Gen. Robert E. Lee arrived at the McLean House near Appomattox, Va., On April 9, 1865, to meet with Union commander Gen. Ulysses S. Grant (born Hiram Ulysses Grant).
Nearly surrounded and with an undernourished army, Lee sought generous surrender terms from the Union army leader whose wartime nickname was “Unconditional Surrender Grant.” Both men knew that what they decided on here would set the tone for the nation after the grueling four-year Civil War.
The two men grew up in a United States that embraced a strong Christian worldview.
General Lee was a practicing Christian for most of his life and was confirmed in his Episcopal faith. He carried around a worn-out prayer book during the Civil War that was only replaced when he could no longer read the small print. He had freed his own slaves long before the war, retaining one of his freed slaves as his paid servant and confidant. Lee’s personal compassion for others as both a private citizen and an army commander was legendary. In addition, he later confessed to other Southerners after the war that he had prayed for his enemies during the conflict.
The faith of General Grant is harder to discern. At West Point, a youthful Grant revealed to others that he disliked attending chapel services. He was not a regular churchgoer, but did so occasionally at the request of his devout wife. Grant never publicly made his faith convictions known, although the Methodist pastor of his wife said that Grant had confessed Christ before his death. Grant eventually confessed to resigning his military commission prior to the Civil War in part because of drinking too much. After returning to the Army, his wartime record never included incidents of alcohol impacting his military performance, although the pre-war charge of insobriety resurfaced among his critics. Nevertheless, his memoirs reveal his Christian worldview and a desire to live a moral life. After the war when Grant was president, he signed the bill that made Christmas an official federal holiday.
Lee, dressed in his best uniform, arrived at the McLean residence first and waited for Grant to arrive. In a previous correspondence, Grant magnanimously told Lee to pick the meeting place and that he would meet him there. Grant entered the house in a mud-spattered field uniform that revealed his haste to get there. The two men exchanged pleasantries and discussed their common military service in the Mexican War.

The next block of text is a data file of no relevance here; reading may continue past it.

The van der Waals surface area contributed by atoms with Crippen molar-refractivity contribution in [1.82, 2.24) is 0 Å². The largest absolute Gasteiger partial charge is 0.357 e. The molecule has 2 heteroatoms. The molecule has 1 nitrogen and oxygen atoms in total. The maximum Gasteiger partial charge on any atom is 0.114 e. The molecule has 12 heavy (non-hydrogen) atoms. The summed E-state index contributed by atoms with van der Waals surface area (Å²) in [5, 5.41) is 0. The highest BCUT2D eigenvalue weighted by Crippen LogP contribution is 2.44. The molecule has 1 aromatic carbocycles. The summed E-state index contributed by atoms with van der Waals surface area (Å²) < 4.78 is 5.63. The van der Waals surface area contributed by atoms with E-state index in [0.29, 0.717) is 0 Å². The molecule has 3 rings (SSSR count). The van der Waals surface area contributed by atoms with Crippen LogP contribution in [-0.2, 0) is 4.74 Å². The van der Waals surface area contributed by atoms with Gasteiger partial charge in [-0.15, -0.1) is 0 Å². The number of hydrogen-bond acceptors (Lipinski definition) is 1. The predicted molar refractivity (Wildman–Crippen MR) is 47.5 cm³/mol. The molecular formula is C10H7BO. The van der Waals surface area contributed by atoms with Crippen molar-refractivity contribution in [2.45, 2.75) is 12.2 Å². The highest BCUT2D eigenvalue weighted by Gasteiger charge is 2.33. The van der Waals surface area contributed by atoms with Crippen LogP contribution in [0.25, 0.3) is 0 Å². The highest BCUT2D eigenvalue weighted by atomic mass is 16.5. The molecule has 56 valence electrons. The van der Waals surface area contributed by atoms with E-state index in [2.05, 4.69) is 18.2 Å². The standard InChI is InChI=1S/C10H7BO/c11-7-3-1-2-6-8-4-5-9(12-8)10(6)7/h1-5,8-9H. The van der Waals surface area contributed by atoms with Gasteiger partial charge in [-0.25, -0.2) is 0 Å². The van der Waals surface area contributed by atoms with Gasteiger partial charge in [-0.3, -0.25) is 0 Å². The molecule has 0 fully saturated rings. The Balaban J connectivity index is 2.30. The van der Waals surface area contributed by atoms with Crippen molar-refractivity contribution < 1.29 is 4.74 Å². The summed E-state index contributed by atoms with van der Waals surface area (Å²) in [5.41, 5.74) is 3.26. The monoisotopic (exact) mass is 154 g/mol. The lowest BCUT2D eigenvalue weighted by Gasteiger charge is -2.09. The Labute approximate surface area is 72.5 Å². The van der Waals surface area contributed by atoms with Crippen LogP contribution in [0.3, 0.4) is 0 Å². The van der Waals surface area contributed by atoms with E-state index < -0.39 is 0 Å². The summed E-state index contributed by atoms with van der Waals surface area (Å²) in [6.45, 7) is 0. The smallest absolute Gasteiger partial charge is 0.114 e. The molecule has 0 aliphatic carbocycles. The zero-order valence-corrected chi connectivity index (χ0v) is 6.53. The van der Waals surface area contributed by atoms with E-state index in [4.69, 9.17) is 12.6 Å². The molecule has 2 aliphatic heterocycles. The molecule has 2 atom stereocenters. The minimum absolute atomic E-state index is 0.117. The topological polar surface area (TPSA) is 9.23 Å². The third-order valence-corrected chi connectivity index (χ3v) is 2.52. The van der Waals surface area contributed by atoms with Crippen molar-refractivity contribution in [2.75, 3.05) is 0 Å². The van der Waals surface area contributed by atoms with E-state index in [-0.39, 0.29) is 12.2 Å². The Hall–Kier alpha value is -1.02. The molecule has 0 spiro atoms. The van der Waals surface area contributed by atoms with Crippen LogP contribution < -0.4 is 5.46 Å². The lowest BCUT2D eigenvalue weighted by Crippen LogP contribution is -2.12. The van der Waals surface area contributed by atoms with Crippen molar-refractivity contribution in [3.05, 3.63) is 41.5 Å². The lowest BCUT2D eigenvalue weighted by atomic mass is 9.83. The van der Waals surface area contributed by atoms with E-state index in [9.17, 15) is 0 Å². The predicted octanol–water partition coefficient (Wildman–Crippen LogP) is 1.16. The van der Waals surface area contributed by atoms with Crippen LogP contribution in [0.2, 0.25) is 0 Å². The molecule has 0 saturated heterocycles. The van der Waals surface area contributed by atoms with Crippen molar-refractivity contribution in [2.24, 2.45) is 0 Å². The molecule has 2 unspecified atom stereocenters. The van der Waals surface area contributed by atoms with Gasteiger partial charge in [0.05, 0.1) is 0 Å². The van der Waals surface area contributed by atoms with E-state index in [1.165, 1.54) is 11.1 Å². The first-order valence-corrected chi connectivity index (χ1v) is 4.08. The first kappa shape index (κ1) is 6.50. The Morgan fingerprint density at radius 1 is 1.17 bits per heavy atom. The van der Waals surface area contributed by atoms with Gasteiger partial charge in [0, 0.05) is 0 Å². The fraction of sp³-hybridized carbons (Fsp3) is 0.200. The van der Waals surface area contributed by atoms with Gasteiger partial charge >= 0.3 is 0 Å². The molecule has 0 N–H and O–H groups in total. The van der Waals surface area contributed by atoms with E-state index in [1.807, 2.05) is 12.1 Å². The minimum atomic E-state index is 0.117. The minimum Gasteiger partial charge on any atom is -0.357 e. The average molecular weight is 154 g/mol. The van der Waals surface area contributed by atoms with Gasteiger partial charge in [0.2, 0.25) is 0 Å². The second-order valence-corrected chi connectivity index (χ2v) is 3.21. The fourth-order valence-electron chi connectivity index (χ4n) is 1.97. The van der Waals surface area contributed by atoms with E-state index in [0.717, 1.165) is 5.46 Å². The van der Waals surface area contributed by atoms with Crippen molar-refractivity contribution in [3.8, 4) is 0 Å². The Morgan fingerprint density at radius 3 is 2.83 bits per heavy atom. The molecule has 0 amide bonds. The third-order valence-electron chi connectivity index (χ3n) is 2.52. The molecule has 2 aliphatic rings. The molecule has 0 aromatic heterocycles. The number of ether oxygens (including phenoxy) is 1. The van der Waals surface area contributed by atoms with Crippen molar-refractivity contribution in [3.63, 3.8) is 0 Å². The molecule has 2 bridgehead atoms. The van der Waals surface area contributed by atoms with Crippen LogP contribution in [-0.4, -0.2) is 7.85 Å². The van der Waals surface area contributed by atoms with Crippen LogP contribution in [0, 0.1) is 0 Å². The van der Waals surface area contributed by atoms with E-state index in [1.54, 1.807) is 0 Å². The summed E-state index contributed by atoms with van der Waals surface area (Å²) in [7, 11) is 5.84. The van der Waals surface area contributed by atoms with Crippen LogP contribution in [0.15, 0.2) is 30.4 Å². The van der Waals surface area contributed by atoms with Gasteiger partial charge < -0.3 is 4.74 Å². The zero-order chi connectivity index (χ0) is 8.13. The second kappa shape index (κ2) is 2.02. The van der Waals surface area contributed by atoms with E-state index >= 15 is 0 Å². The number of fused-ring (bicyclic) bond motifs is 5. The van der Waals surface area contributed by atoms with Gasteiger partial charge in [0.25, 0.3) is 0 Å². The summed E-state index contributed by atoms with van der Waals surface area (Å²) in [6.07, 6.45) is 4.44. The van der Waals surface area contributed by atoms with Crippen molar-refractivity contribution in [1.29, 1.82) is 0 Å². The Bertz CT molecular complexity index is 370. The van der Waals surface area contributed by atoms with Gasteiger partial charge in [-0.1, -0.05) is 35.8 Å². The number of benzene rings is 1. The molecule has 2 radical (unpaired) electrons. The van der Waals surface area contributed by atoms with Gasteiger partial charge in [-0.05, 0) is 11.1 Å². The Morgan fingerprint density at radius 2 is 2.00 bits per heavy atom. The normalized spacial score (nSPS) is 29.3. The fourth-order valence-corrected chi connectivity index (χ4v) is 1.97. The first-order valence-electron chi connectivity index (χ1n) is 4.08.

Surprisingly, Grant could not bear to bring up the subject of surrender. He later related he was genuinely saddened by the plight of his Confederate enemies. It was Lee who gently nudged the Union general into that discussion.
In what must be described as one of the most Christ-like moments in American history, Grant then proceeded to propose a very gentle settlement for his enemies of the last four years.
Grant offered to parole Lee’s enlisted men only on their word not to take up arms against the United States ever again. Officers would have to sign a written parole vouching for their men. Enlisted men would have to give up their arms, but officers could keep their sidearms, horses and private property. Then the Union commander said each man could return home without fear of being imprisoned or prosecuted for treason.
In a brief discussion, Lee convinced Grant to let enlisted men keep the horses and mules they possessed to assist them in planting crops for that spring. Arrangements also were made for the hungry Confederates to be fed from Union storehouses. Lee, who realized that Grant’s terms were better than he had expected, conveyed his gratitude by saying to Grant, “This will have a very happy effect among the men and do much toward reconciling the country.”
Both men then shook hands and left. Lee rode back to Confederate lines; when Grant emerged from the McLean residence, Union troops began cheering, but the general rebuked them. “The Confederates are now our countrymen, and we do not want to exult over their downfall.”
Three days later, Lee’s entire army formally surrendered without incident. Each army showed the proper respect to each other; there is no record of a single Union soldier cheering for their victory or jeering their Confederate counterparts. Within two-and-a-half months, all other Confederate armies would surrender in like fashion. The Civil War was over.
For the rest of their lives, both Lee and Grant possessed a great respect for each other. Grant never spoke ill of Lee and later prevented federal authorities from charging Lee with treason as that would have violated the letter and spirit of the Appomattox peace.
Lee long remembered Grant’s generosity at Appomattox. Years later when a college faculty member at Washington College where Lee was the president spoke ill of Grant within hearing distance, Lee interjected, “Sir, if you dare presume to speak anything disrespectful of General Grant in my presence again, either you or I will sever your connection with this university.”
The spirit of Christ certainly had prevailed on that April day at Appomattox. It was on a Palm Sunday. As noted by an American historian, the men of both armies would all live to see Easter.
— by Stephen Douglas Wilson | BP
Wilson is an adjunct professor at West Kentucky Community and Technical College.